The character of the proletariat is to be:

"…a class of civil society which is not a class of civil society, an estate which is the dissolution of all estates, a sphere which has a universal character by its universal suffering and claims no particular right because no particular wrong but wrong generally is perpetuated against it; which can no longer invoke a historical but only a human title;…"

(here too we find the basic constant of Marxism: the criteria for judging truth or error is that of the species, what interests us is not a contingent and transitory fact, but the human being which mediates all knowledge and action. The proletariat does not found its action in history on the ownership of a certain means of production and so on the partial liberation of man, but on the non-possession of human nature which it wishes to appropriate and thus emancipate man.)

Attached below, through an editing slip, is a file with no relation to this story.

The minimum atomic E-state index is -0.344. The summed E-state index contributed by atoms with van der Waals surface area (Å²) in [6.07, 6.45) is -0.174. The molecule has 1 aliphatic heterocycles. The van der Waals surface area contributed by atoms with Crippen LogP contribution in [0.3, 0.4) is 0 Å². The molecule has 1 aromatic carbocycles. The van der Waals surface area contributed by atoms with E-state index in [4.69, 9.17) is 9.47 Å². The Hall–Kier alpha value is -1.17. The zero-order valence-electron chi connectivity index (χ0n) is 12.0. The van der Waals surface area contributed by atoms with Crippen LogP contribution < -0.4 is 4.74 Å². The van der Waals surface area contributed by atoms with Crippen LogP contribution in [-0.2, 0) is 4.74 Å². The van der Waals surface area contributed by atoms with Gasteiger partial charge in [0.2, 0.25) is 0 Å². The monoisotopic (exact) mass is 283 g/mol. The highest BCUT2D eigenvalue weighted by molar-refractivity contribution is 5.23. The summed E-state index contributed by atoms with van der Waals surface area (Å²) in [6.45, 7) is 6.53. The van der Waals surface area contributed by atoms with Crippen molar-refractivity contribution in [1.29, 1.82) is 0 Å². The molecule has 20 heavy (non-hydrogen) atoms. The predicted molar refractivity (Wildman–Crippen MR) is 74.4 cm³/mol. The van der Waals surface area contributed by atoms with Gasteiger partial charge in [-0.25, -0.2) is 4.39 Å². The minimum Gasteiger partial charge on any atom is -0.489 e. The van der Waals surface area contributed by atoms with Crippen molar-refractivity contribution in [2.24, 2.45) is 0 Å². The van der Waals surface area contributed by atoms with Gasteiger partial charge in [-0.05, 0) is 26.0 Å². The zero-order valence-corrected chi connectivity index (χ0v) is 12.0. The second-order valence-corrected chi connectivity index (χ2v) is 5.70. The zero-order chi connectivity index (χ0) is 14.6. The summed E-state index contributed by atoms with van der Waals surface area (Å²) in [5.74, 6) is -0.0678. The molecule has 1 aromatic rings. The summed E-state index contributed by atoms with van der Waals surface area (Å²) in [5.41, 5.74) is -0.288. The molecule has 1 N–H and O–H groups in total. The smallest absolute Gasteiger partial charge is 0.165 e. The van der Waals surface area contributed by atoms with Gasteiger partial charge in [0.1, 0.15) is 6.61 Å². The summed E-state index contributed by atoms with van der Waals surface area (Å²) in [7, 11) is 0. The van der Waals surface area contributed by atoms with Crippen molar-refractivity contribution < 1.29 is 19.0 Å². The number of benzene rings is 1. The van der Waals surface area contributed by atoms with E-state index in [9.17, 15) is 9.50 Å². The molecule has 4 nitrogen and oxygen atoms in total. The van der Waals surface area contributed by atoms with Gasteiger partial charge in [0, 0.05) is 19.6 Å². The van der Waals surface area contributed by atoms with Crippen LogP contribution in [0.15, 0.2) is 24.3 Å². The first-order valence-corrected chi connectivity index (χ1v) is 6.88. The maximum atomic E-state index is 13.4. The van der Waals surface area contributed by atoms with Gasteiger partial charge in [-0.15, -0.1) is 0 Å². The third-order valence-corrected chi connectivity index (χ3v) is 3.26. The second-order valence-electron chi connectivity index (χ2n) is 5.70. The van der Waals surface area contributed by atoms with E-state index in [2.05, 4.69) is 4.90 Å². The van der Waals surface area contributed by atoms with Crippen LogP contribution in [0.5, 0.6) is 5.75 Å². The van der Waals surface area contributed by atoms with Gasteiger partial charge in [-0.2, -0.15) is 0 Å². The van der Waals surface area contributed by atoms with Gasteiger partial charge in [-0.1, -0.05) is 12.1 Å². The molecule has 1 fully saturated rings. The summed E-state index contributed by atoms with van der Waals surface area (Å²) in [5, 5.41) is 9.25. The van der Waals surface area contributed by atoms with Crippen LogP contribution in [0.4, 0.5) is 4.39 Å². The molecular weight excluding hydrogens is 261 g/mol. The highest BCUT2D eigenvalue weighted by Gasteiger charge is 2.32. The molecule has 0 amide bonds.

"which does not stand in any one-sided antithesis to the consequences but in an all-round antithesis to the premises of the German state; a sphere, finally, which cannot emancipate itself without emancipating itself from all other spheres of society and thereby emancipating all other spheres of society, which, in a word, is the complete loss of man and hence can win itself only through the complete rewinning of man. This dissolution of society as a particular estate is the proletariat."5

The following quotation from The Holy Family again specifies what has just been stated: